Affordable Ways To Celebrate Holi This Spring For Travellers On A Budget

If you’re currently travelling India, or shortly about to arrive, no doubt you’ll have seen posters and advertisements for the upcoming Holi celebrations. This huge festival takes place throughout India and is celebrated by millions each year. It’s a great time to be in India as a tourist, as you’ll be surrounded by a huge part of the nation’s culture.

The festival marks the start of Spring (and in some parts is viewed as the New Year), and originates from stories in Indian Hindu mythology, including a celebration of love between two gods Krishna and Radha, and a story of righteousness, marked by the defeat of an evil demon Hiranyakashipu.

In India today, there are many ways you can celebrate as the locals do, even if you’re on a budget. Find out how travellers can take part in the celebrations with these affordable ideas for getting involved in Holi this Spring.

Create your own decorations

Holi is famous for its beautiful, striking decorations. You’ll be seeing banners, flowers, rugs and anything colourful all over the place. Instead of buying some to liven up your AirBnb, hostel or hotel room, why not make your own? You can create a Holi poster for free online with user-friendly templates and enjoy some creative design whilst you relax from a day of exploring.

You could also head to a cheap crafts shop and stock up with colourful papers or pencils to design your own rangoli. Rangoli is a ritualistic art that is traditionally created using dyed sands at the entrance to homes to symbolise positivity, and welcome Lakshmi, the goddess of wealth and good luck. Watching others design their own will help you learn the art and significance of rangoli, which you can use to create your own souvenir.

Have fun making your own DIY dyes

Holi is known as The Festival Of Colour, and you may have seen pictures of rainbow riots as people take to the streets to throw dyed water balloons, coloured packets and anything else that’s bright and goes everywhere over friends, foes and strangers. Stay away from expensive artificial dyes and opt for more natural choices including turmeric, beetroot, spinach and henna for your colour. They’re not only better for your wallet, but for the environment too. 

You can even make your own powder with cornflour and food colouring, so you won’t have to miss out on the festivities.

Sacrifice your least favourite clothes

If you’re planning to head to a parade or procession to witness Holi celebrations in full force, get ready to be ambushed by a sea of colour. No one is safe, and tourists are just as much in the running for paint splattering as everyone else. Rather than spending more money on a shirt you know is going to end up permanently stained, pick your least favourite top and trouser combo to wear to the event. That way you won’t have to get rid of something you’re too attached to, and you won’t have to buy anything new for it either.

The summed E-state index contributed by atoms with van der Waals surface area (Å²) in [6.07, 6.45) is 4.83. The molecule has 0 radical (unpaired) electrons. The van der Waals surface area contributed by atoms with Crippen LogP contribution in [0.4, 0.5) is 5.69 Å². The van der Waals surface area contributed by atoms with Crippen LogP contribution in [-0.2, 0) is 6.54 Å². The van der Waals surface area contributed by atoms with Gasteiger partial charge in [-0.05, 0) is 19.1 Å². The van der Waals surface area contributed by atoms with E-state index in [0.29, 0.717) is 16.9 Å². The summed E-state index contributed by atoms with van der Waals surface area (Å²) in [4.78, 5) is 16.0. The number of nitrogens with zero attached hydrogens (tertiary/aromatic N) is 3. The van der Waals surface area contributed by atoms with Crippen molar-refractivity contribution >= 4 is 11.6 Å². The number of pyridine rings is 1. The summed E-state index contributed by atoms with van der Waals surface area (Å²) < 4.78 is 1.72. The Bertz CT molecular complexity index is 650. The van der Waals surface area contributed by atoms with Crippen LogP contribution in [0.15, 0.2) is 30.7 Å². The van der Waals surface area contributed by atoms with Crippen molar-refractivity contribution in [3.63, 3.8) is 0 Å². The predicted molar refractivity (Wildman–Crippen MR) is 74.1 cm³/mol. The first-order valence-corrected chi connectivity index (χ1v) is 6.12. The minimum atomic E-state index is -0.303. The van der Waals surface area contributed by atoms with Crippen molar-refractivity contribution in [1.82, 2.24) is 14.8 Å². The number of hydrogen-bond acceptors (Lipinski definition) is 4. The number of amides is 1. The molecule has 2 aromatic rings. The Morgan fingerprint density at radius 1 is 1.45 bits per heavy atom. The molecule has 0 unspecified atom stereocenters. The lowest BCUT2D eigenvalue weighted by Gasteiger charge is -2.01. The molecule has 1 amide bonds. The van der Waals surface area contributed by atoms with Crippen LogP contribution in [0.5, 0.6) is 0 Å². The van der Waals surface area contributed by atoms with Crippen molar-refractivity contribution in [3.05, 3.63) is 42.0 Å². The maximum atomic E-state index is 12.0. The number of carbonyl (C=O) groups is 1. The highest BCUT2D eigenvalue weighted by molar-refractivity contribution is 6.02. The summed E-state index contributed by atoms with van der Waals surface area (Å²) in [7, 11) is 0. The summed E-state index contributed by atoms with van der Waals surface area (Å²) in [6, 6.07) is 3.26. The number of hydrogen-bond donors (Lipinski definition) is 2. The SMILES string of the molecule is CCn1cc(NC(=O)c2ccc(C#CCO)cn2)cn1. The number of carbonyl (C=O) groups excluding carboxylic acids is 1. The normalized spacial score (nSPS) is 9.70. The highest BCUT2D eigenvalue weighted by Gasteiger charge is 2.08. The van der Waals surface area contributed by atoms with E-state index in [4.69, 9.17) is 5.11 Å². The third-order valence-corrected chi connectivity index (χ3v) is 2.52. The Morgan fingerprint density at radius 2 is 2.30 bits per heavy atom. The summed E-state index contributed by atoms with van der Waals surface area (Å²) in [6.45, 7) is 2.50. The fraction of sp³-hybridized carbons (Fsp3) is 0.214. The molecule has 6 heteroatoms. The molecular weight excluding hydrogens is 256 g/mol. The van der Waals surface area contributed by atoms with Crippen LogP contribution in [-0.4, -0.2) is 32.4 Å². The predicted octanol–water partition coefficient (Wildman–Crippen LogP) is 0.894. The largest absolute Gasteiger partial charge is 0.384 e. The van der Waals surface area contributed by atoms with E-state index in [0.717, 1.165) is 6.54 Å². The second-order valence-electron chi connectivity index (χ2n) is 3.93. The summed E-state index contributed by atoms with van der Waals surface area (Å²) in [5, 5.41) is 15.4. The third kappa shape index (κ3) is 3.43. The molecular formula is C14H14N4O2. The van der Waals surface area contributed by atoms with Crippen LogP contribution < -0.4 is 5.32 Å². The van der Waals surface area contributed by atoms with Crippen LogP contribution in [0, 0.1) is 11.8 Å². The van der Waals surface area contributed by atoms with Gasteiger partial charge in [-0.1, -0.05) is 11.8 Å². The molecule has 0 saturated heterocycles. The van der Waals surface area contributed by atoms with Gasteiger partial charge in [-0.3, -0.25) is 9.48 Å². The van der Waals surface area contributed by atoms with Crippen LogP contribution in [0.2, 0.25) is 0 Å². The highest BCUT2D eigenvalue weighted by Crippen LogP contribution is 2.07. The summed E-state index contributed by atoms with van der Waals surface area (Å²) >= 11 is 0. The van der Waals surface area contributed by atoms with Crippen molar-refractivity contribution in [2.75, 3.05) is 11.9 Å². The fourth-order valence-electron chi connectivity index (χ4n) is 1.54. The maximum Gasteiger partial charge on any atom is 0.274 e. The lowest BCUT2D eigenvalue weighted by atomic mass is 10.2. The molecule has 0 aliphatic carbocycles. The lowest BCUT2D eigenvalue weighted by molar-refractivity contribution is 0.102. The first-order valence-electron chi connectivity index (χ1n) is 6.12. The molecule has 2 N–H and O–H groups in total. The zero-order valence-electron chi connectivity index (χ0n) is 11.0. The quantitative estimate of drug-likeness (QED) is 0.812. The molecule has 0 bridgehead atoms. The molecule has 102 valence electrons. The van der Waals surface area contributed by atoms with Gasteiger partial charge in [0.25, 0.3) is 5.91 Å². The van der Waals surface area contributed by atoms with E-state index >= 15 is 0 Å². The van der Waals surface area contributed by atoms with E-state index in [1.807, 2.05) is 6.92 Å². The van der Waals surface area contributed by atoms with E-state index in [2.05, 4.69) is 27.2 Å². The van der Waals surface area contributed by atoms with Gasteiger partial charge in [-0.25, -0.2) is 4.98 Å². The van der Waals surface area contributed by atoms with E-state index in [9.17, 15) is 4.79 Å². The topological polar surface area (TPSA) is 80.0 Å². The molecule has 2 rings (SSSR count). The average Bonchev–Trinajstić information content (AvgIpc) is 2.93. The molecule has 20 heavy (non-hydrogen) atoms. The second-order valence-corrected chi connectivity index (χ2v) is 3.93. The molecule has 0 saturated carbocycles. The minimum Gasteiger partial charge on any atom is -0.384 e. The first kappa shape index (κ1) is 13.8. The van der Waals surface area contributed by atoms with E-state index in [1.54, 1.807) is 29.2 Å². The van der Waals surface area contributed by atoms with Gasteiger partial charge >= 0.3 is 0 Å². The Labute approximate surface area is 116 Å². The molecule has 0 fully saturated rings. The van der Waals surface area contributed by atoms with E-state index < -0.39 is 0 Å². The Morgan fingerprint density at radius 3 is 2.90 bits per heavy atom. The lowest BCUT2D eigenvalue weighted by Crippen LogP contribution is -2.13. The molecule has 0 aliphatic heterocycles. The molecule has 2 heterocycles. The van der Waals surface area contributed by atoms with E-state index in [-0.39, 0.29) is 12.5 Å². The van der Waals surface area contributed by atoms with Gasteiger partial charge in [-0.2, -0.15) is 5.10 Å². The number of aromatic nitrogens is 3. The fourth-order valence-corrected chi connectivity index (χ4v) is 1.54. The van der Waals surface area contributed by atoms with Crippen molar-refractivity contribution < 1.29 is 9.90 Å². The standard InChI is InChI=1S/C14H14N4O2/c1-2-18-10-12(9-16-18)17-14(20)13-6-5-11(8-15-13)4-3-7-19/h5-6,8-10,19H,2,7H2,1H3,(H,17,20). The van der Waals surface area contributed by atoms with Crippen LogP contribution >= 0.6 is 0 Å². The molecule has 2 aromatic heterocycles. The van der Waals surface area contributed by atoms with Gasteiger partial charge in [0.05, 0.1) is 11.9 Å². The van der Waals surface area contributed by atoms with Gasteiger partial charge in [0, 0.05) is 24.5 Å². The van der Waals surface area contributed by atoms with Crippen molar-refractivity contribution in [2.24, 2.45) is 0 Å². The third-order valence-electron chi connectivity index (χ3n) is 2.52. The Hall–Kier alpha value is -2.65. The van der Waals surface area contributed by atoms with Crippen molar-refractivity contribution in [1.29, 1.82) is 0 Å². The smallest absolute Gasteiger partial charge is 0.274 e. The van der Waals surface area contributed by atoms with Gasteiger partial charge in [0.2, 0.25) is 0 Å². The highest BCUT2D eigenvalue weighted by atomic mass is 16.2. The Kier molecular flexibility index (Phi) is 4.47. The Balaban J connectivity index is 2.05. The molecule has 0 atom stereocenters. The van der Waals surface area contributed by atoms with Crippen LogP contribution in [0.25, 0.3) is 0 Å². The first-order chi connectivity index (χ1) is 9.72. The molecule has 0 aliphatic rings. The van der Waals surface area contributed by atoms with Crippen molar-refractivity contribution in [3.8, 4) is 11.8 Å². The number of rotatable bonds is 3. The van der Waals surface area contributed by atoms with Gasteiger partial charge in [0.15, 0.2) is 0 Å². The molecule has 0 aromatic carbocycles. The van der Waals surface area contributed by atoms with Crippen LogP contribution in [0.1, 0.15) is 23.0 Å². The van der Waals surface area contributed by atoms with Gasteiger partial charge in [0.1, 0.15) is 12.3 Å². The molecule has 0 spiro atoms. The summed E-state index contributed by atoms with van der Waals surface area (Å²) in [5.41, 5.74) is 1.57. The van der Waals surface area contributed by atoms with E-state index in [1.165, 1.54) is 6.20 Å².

Even better, you’ll free up a tad more space and weight for that all important luggage kilo number on your return flight!

Save on paper and postage with digital greetings

Friends and family in your home country will be curious to learn what you’ve been up to on your travels, whether you’re on holiday for a week or you’ve been travelling for a year. Send something more unique than a postcard, and save money on postage and stamps, with a digital Holi greetings card. Use ready-to-go designs on free platforms like the Adobe Express app, and help those you love feel closer to your experiences even if they’re not sharing them with you in person.

Try your hand at making traditional Holi snacks

There are some foods you’ll see everywhere around this time in Spring, which you simply have to try. Make sure you have a taste of gujiya, which are like sweet dumplings, and try a sip of thandai, a cold, spiced milk drink that is sometimes topped with marijuana at Holi! But buying meals and treats out constantly can quickly rack up, and if you’re on a budget, cooking at home is an easy way to make travelling cheaper

Ladoo, which are ‘energy-like’ balls made with dried fruit, and malpua, a sweet, crispy-on-the-outside, soft-on-the-inside kind of pancake, are two snacks that shouldn’t be too difficult for a tourist to have a go at making.

See what’s happening

The good thing about Holi is that it’s a festival which celebrates people coming together. That means you’ll always be able to find events taking place in public spaces, whether it’s a ceremonial bonfire to send away evil spirits and mark a fresh start for the beginning of Spring, or songs and dances parading through the streets. 

Get out there and soak up the electric atmosphere. Even if you don’t have a single dollar to spend, you’ll still be enveloped by the community feel that sweeps the nation for this truly magical public holiday.

Whether by chance or design, timing your trip to India to fall over the Holi celebrations is a great idea. You won’t have to look far in search of Hindu mythology, try Indian delicacies, or watch cultural artwork be created in front of your eyes.

One thing to keep in mind? Holi is not celebrated as widely, or with as much vigour, in Southern India. If you want to get the poster versions of Holi filled with explosive colour you’ve likely seen online, concentrate your travel in the Northern regions.

This Spring, get involved in the celebrations, no matter what your budget, with our handy suggestions for travellers looking to save money without sacrificing their experiences.

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